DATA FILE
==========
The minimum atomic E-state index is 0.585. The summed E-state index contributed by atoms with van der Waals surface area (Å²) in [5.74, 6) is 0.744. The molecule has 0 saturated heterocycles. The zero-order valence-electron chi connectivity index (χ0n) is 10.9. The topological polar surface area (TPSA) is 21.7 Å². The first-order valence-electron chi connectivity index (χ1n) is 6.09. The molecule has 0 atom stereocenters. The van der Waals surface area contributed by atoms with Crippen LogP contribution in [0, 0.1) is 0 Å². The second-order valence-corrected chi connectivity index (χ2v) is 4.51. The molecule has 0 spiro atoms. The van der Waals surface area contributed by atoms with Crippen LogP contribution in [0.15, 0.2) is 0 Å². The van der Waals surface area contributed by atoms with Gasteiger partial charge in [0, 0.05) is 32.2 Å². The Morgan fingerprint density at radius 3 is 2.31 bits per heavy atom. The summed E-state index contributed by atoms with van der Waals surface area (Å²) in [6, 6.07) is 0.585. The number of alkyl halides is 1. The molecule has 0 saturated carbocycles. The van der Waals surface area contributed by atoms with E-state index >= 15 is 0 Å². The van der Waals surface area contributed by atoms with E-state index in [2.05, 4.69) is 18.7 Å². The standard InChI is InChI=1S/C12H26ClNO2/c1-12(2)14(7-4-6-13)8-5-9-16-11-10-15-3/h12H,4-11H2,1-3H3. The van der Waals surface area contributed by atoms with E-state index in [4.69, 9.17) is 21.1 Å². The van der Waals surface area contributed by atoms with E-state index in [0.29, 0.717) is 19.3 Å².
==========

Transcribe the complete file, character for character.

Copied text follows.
The minimum atomic E-state index is 0.585. The summed E-state index contributed by atoms with van der Waals surface area (Å²) in [5.74, 6) is 0.744. The molecule has 0 saturated heterocycles. The zero-order valence-electron chi connectivity index (χ0n) is 10.9. The topological polar surface area (TPSA) is 21.7 Å². The first-order valence-electron chi connectivity index (χ1n) is 6.09. The molecule has 0 atom stereocenters. The van der Waals surface area contributed by atoms with Crippen LogP contribution in [0, 0.1) is 0 Å². The second-order valence-corrected chi connectivity index (χ2v) is 4.51. The molecule has 0 spiro atoms. The van der Waals surface area contributed by atoms with Crippen LogP contribution in [0.15, 0.2) is 0 Å². The van der Waals surface area contributed by atoms with Gasteiger partial charge in [0, 0.05) is 32.2 Å². The Morgan fingerprint density at radius 3 is 2.31 bits per heavy atom. The summed E-state index contributed by atoms with van der Waals surface area (Å²) in [6, 6.07) is 0.585. The number of alkyl halides is 1. The molecule has 0 saturated carbocycles. The van der Waals surface area contributed by atoms with E-state index >= 15 is 0 Å². The van der Waals surface area contributed by atoms with E-state index in [2.05, 4.69) is 18.7 Å². The standard InChI is InChI=1S/C12H26ClNO2/c1-12(2)14(7-4-6-13)8-5-9-16-11-10-15-3/h12H,4-11H2,1-3H3. The van der Waals surface area contributed by atoms with E-state index in [4.69, 9.17) is 21.1 Å². The van der Waals surface area contributed by atoms with E-state index in [0.29, 0.717) is 19.3 Å².